Hi, my name is Kathryn Thomas and I am a self-confessed, hopelessly addicted Greekaphile….Have been for over ten years. I love the people, the food, the islands.
So having seen much of my beloved Greece on television over the last year,albeit inside frustrated government chambers or rioting on the burning streets of Athens, I wanted to go back and show that my love had not wavered. And if that involved spending my holiday cash on stuffed vine leaves, lamb kofta and litres of Amstel and Ouzo, God damn it, I was prepared to do it.
Along with five fellow travelers, all of whom had hopped the greek islands as broke students, we wanted to do something a little different. After a late dinner accompanied by plenty of good wine, one of the group, an experienced sailor, suggested hiring our own boat. A slight pause before you could hear the rest of us laughing in Athens. We wanted to support the Greek economy, but none of us were Aristotle Onassis.
Ignoring us and logging on to the Sunway website, a 40ft boat for six worked out at €400 each for the week including meals and drinks on two nights. “It would be island hopping grown up style”, announced “Captain Birdseye”. He assured the rest of us, his prospective crew members, we would have the safety of being part of flotilla, including a lead boat with a captain, engineer and hostess.
So after a few enjoyable practice days in Dun Laoghaire figuring out our stern lines from our cleats, our jibs from our masts and most importantly how to operate a pump system toilet, we flew with Aerlingus into Athens and took the two hour transfer west to Epidavaros, the Sunsail base from which to explore the islands of the Saronic Gulf
On arrival, we were shown to our boat “Kalamos”, our home for the next week. She had three berths, one at the front and two at the rear with an option of lowering the kitchen table into an extra double bed. There were two bathrooms, a tiny kitchen and small fans in every berth and in the main cabin to keep things cool at night.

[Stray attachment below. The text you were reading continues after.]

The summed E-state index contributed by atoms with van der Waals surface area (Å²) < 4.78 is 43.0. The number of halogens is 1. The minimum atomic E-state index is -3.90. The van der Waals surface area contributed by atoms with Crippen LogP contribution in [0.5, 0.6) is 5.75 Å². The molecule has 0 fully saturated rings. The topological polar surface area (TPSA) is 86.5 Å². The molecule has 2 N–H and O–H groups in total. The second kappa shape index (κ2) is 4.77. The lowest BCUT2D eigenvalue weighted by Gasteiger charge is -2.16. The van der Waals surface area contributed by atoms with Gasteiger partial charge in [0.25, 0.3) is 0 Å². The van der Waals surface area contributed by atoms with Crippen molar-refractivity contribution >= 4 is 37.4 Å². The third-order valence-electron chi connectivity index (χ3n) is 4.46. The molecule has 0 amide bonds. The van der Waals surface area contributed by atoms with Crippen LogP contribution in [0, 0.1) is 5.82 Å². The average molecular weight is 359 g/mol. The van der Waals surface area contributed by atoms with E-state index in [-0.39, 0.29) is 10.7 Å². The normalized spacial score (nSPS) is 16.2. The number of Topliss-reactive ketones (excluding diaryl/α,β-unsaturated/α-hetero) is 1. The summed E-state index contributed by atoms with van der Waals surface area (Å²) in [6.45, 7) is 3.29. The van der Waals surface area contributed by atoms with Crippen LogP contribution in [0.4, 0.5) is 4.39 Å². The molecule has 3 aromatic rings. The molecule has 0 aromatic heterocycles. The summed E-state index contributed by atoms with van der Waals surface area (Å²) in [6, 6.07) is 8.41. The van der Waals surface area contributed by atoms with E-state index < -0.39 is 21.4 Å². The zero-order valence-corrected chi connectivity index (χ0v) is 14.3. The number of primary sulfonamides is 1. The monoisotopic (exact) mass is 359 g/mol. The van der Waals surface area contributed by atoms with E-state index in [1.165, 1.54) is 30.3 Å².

After stocking the boat with supplies from the local supermarket we met the rest of our six boat flotilla including our lead crew; Skipper Vince from Paris, Engineer Cliff from Stoke-on -Trent and our hostess Judy from Crosshaven in Cork.
Our first briefing took place out on the quay wall the night before we set sail. Each boat nominated a skipper and first mate who’d attend the briefings every morning to find out the route, the wind conditions, best places to drop anchor and to ask any questions or iron out any problems.
The following morning, it was a tentative moment as “Captain Birdseye” ordered to lift the anchor and we nervously motored out of the small harbour. Twenty minutes out with everyone at their stations, fenders pulled in, ropes set on cleats, the jib was released, the main sail pulled up and we were off.
The wind was a moderate five knots and the exhilaration, the sense of freedom and the fact we were all working as a team was a brilliant feeling as “Kalamos” sliced through the calm blue waters.
We anchored up in a tiny cove for lunch, then continued to tack our way toward our first destination, the island of Aegina. By four o clock the little harbour was already getting busy and “Captain Birdseye” was nervous about his first mooring.
“Stern to quay” shouted Vince from the pier wall, indicating we were to reverse in to the small space between his boat and a much larger one flying a German flag.
“Drop the anchor…….Left, left a bit…you’re coming in too fast” shouted Vince, as we headed straight for the bow of the German boat which by now had an angry looking German standing on its bow.